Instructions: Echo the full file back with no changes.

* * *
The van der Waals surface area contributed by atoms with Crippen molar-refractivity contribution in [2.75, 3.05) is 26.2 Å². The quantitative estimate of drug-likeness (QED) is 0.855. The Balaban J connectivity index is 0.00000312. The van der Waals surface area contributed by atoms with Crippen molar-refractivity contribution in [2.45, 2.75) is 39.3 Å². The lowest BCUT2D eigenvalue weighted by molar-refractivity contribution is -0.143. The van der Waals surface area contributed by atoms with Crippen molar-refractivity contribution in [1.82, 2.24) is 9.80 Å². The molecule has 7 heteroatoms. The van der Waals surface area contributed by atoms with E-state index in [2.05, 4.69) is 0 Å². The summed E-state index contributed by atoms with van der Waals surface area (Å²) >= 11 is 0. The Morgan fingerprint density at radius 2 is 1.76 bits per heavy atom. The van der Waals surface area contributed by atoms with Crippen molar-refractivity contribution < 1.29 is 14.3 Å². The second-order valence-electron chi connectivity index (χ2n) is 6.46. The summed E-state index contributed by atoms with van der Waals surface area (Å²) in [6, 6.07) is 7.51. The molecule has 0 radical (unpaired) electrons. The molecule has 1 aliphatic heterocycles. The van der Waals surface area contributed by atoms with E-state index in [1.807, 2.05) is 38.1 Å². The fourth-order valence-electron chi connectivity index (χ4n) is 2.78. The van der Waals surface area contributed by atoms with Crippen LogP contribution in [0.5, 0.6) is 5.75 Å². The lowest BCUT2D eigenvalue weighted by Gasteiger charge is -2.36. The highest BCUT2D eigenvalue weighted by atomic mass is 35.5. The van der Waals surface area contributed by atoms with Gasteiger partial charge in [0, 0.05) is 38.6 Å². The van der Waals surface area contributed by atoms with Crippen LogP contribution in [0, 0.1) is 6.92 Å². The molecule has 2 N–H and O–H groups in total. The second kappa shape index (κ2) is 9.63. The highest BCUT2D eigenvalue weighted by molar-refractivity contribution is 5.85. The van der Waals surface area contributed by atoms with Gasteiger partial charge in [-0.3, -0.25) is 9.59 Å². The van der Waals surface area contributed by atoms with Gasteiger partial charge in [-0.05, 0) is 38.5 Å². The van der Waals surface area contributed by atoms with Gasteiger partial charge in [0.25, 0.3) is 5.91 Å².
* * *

The van der Waals surface area contributed by atoms with Crippen molar-refractivity contribution in [2.75, 3.05) is 26.2 Å². The quantitative estimate of drug-likeness (QED) is 0.855. The Balaban J connectivity index is 0.00000312. The van der Waals surface area contributed by atoms with Crippen molar-refractivity contribution in [2.45, 2.75) is 39.3 Å². The lowest BCUT2D eigenvalue weighted by molar-refractivity contribution is -0.143. The van der Waals surface area contributed by atoms with Crippen molar-refractivity contribution in [1.82, 2.24) is 9.80 Å². The molecule has 7 heteroatoms. The van der Waals surface area contributed by atoms with E-state index in [2.05, 4.69) is 0 Å². The summed E-state index contributed by atoms with van der Waals surface area (Å²) >= 11 is 0. The Morgan fingerprint density at radius 2 is 1.76 bits per heavy atom. The van der Waals surface area contributed by atoms with Crippen molar-refractivity contribution < 1.29 is 14.3 Å². The second-order valence-electron chi connectivity index (χ2n) is 6.46. The summed E-state index contributed by atoms with van der Waals surface area (Å²) in [6, 6.07) is 7.51. The molecule has 0 radical (unpaired) electrons. The molecule has 1 aliphatic heterocycles. The van der Waals surface area contributed by atoms with E-state index in [1.807, 2.05) is 38.1 Å². The fourth-order valence-electron chi connectivity index (χ4n) is 2.78. The van der Waals surface area contributed by atoms with Crippen LogP contribution in [0.5, 0.6) is 5.75 Å². The lowest BCUT2D eigenvalue weighted by Gasteiger charge is -2.36. The highest BCUT2D eigenvalue weighted by atomic mass is 35.5. The van der Waals surface area contributed by atoms with Gasteiger partial charge in [0, 0.05) is 38.6 Å². The van der Waals surface area contributed by atoms with Crippen LogP contribution in [0, 0.1) is 6.92 Å². The molecule has 2 N–H and O–H groups in total. The second kappa shape index (κ2) is 9.63. The highest BCUT2D eigenvalue weighted by molar-refractivity contribution is 5.85. The van der Waals surface area contributed by atoms with Gasteiger partial charge in [-0.3, -0.25) is 9.59 Å². The van der Waals surface area contributed by atoms with Gasteiger partial charge in [-0.05, 0) is 38.5 Å². The van der Waals surface area contributed by atoms with Gasteiger partial charge in [0.25, 0.3) is 5.91 Å².